Written by Jean Fan
As hackademics we choose to establish our own credentials, often at the expense of formal ones. In order to build a captivating online portfolio, however, we need to develop certain skills. Below we’ve included a list of important skills and corresponding resources that will help you build your reputation.
Whether you write only to respond to email or you go so far as to keep your own blog, writing is an incredibly powerful tool. Your writing style conveys your personality. Being able to articulate your thoughts is crucial, yet few can do it well.
If you choose to blog, then writing becomes an even more effective tool. Not only do you have a chance to express what matters to you, you are also reinforcing yourself as an expert in your field, someone we can trust.
- The Elements of Style, by William Strunk and E.B. White, is a classic on how to write clearly and concisely.
- The Gunning-Fog Index measures readability — good writing is simple.
Learning the science behind technology is not just a Silicon Valley sentiment anymore. There are now a terrific amount of startups dedicated to teaching non-programmers how to program, and for good reason: programmers are in short supply. The technology sector always lacks technical talent; unlike other fields it is not overflowing with overqualified applicants.
Coding, however, is only a means to an end. The key to becoming a good programmer is not to code simply for the sake of coding. Instead, find a project that you absolutely need to see through, and work backwards to figure out how to make it happen.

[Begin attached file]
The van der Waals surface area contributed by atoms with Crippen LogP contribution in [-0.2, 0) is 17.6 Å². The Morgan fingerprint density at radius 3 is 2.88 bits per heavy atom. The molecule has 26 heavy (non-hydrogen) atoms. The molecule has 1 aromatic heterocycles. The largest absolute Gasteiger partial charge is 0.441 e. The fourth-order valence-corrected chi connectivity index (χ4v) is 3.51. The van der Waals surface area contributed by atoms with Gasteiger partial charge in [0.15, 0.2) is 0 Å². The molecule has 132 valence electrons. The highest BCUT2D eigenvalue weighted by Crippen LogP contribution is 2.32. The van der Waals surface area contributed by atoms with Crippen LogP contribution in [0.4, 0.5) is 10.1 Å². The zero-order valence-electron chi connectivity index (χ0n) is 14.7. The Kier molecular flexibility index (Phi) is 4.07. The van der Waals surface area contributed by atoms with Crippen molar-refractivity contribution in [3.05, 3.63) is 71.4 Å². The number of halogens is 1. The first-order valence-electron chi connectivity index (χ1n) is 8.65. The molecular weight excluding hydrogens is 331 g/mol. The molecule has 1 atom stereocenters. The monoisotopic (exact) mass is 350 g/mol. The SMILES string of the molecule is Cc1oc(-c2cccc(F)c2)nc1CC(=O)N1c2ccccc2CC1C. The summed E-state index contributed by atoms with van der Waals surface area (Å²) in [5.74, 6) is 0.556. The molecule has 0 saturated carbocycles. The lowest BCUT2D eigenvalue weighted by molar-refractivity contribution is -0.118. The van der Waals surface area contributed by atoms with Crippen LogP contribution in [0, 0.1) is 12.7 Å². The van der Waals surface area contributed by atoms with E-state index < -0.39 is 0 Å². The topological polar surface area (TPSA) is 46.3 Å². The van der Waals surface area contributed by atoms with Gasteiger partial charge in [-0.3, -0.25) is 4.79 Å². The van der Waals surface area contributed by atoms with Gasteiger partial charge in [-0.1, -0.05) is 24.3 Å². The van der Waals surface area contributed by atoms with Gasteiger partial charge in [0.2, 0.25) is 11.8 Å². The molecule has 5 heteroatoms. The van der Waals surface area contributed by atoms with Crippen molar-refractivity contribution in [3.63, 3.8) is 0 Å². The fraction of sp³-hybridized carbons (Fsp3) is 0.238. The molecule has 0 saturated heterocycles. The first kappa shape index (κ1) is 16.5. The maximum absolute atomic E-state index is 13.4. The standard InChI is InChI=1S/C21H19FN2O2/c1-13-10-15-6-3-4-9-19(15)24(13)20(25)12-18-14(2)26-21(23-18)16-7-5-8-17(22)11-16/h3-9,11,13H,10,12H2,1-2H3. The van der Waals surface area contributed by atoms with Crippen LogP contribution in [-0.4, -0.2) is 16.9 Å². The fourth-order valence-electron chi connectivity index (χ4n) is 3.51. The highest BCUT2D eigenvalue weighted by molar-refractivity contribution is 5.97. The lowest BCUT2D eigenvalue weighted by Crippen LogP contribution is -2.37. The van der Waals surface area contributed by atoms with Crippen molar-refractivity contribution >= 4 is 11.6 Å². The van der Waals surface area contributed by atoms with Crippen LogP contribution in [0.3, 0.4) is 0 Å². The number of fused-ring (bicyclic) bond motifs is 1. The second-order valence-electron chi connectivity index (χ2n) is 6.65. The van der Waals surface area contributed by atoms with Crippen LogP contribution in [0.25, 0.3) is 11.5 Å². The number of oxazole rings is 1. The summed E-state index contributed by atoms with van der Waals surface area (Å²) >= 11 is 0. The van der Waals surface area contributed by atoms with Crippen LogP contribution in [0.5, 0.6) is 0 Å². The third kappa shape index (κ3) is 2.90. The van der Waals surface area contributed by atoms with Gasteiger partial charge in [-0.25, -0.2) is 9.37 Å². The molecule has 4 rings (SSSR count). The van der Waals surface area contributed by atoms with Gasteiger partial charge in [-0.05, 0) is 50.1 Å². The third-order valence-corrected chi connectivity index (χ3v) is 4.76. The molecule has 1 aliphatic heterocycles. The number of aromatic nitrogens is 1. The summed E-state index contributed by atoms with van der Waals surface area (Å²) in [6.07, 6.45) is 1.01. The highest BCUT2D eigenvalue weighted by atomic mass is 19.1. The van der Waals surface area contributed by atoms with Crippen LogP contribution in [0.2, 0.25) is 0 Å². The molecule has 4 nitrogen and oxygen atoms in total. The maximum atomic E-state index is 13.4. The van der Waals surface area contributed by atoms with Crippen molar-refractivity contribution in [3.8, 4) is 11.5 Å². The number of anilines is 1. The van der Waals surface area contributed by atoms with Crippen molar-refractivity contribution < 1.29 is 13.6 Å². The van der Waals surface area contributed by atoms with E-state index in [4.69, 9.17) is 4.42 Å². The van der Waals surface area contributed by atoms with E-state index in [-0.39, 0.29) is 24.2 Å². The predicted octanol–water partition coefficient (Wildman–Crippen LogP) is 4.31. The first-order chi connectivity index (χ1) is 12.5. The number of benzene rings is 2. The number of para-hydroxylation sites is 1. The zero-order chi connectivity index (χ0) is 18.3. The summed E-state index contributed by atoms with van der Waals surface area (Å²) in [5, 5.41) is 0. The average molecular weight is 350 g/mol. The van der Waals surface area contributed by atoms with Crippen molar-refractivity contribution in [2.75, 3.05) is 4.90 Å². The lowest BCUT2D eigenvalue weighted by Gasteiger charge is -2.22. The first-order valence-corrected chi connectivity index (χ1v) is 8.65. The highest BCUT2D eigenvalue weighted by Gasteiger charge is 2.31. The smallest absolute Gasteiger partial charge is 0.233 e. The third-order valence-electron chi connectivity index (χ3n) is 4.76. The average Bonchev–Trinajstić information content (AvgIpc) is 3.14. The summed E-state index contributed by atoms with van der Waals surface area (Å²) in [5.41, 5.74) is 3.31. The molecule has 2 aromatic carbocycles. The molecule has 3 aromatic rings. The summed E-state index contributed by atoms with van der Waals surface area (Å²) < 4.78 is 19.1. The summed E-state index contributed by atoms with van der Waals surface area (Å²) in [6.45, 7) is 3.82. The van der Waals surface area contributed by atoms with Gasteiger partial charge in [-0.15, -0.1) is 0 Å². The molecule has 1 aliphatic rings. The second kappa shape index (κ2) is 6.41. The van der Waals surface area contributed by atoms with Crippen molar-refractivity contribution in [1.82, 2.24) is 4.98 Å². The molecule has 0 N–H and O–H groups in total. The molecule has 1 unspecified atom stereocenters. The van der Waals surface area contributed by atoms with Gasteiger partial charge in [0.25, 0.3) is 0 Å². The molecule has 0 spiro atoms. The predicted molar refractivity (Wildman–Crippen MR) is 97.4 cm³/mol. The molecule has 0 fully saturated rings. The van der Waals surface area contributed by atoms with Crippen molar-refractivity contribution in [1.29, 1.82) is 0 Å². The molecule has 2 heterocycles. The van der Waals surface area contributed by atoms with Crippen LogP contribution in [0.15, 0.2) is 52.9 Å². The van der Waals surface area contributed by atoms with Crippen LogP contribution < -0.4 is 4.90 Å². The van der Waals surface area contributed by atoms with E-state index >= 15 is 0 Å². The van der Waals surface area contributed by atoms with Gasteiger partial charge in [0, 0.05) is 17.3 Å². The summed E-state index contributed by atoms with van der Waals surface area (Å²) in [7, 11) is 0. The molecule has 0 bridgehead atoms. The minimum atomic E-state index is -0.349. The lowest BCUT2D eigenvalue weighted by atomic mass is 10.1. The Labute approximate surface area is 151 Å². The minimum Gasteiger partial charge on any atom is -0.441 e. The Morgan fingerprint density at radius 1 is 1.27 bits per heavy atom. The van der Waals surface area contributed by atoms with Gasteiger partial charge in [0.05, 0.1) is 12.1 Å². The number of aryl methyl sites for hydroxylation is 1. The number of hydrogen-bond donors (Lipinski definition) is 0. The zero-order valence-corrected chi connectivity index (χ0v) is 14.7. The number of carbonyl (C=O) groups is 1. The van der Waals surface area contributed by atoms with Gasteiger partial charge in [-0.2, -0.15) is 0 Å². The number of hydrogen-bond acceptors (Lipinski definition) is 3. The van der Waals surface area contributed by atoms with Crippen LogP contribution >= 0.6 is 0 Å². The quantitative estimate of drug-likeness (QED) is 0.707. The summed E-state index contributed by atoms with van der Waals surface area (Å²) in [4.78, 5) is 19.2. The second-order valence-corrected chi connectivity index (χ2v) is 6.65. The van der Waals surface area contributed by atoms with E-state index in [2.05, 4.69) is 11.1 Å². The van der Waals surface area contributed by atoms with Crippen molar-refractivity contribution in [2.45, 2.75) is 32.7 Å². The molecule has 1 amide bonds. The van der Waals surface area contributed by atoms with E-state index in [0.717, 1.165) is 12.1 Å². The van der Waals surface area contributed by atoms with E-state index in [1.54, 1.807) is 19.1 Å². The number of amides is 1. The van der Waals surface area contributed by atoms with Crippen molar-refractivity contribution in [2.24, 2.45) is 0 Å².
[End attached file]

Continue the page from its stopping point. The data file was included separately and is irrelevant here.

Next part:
- Khan Academy offers an interactive way to learn how to program.
- Udacity offers computer science courses through project-based learning.
People are everything. If you make it a point to meet and help others, you will create a community of supporters who will give you a helping hand when you need it as well. Making connections and connecting other people is an incredibly valuable skill because it is one of few that cannot be outsourced or automated.
That being said, the purpose of networking is not to use people for your own purposes — beyond just adding someone on LinkedIn or Facebook, learning how to genuinely care about other people is far more important.
- The Education of Millionaires, by Michael Ellsberg, touts networking as the most serendipitous skill.
- How to Win Friends and Influence People, by Dale Carnegie, gives timeless advice on how to be a better people person.
Thinking entrepreneurially is perhaps the most important skill. Many hackademics want to strike out on their own to build something great, but “intrapreneurs” should also cultivate some of the defining qualities of entrepreneurs — taking initiative, prioritizing execution, soliciting feedback, and so forth.
Treat yourself like a small business. Learn how to market yourself, then leverage your skills to create multiple sources of income.
- $100 Startup, by Chris Guillebeau, will teach you how to create and bootstrap businesses that you’ve never considered.
- Linchpin, by Seth Godin, challenges you to be “indispensable.” What value do you add?
Right now at Uncollege we’re working to build resource pages for some of these skills. Do you know of a great resource? Reply to this newsletter and let us know.